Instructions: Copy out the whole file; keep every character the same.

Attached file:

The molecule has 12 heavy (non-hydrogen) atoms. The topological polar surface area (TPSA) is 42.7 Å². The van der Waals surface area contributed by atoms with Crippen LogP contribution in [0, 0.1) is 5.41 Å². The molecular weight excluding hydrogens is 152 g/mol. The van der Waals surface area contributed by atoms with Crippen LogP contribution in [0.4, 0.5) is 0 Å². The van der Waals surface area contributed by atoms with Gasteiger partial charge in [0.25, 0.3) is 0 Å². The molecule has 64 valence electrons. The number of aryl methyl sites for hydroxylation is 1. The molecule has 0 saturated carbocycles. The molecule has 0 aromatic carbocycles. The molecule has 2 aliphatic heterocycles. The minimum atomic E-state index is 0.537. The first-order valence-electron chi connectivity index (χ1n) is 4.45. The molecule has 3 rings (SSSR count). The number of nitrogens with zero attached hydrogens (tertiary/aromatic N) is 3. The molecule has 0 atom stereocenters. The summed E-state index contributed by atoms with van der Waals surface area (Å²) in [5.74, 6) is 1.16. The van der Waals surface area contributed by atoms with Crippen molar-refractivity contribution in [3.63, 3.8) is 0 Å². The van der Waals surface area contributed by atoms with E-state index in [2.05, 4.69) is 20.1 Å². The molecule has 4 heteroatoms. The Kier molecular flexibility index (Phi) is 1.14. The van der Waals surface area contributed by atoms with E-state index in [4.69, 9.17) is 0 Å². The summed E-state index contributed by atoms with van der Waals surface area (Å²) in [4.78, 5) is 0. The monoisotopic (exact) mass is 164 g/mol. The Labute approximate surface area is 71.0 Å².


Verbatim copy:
The molecule has 12 heavy (non-hydrogen) atoms. The topological polar surface area (TPSA) is 42.7 Å². The van der Waals surface area contributed by atoms with Crippen LogP contribution in [0, 0.1) is 5.41 Å². The molecular weight excluding hydrogens is 152 g/mol. The van der Waals surface area contributed by atoms with Crippen LogP contribution in [0.4, 0.5) is 0 Å². The van der Waals surface area contributed by atoms with Gasteiger partial charge in [0.25, 0.3) is 0 Å². The molecule has 64 valence electrons. The number of aryl methyl sites for hydroxylation is 1. The molecule has 0 saturated carbocycles. The molecule has 0 aromatic carbocycles. The molecule has 2 aliphatic heterocycles. The minimum atomic E-state index is 0.537. The first-order valence-electron chi connectivity index (χ1n) is 4.45. The molecule has 3 rings (SSSR count). The number of nitrogens with zero attached hydrogens (tertiary/aromatic N) is 3. The molecule has 0 atom stereocenters. The summed E-state index contributed by atoms with van der Waals surface area (Å²) in [5.74, 6) is 1.16. The van der Waals surface area contributed by atoms with Crippen molar-refractivity contribution in [3.63, 3.8) is 0 Å². The van der Waals surface area contributed by atoms with E-state index in [2.05, 4.69) is 20.1 Å². The molecule has 4 heteroatoms. The Kier molecular flexibility index (Phi) is 1.14. The van der Waals surface area contributed by atoms with E-state index in [4.69, 9.17) is 0 Å². The summed E-state index contributed by atoms with van der Waals surface area (Å²) in [4.78, 5) is 0. The monoisotopic (exact) mass is 164 g/mol. The Labute approximate surface area is 71.0 Å².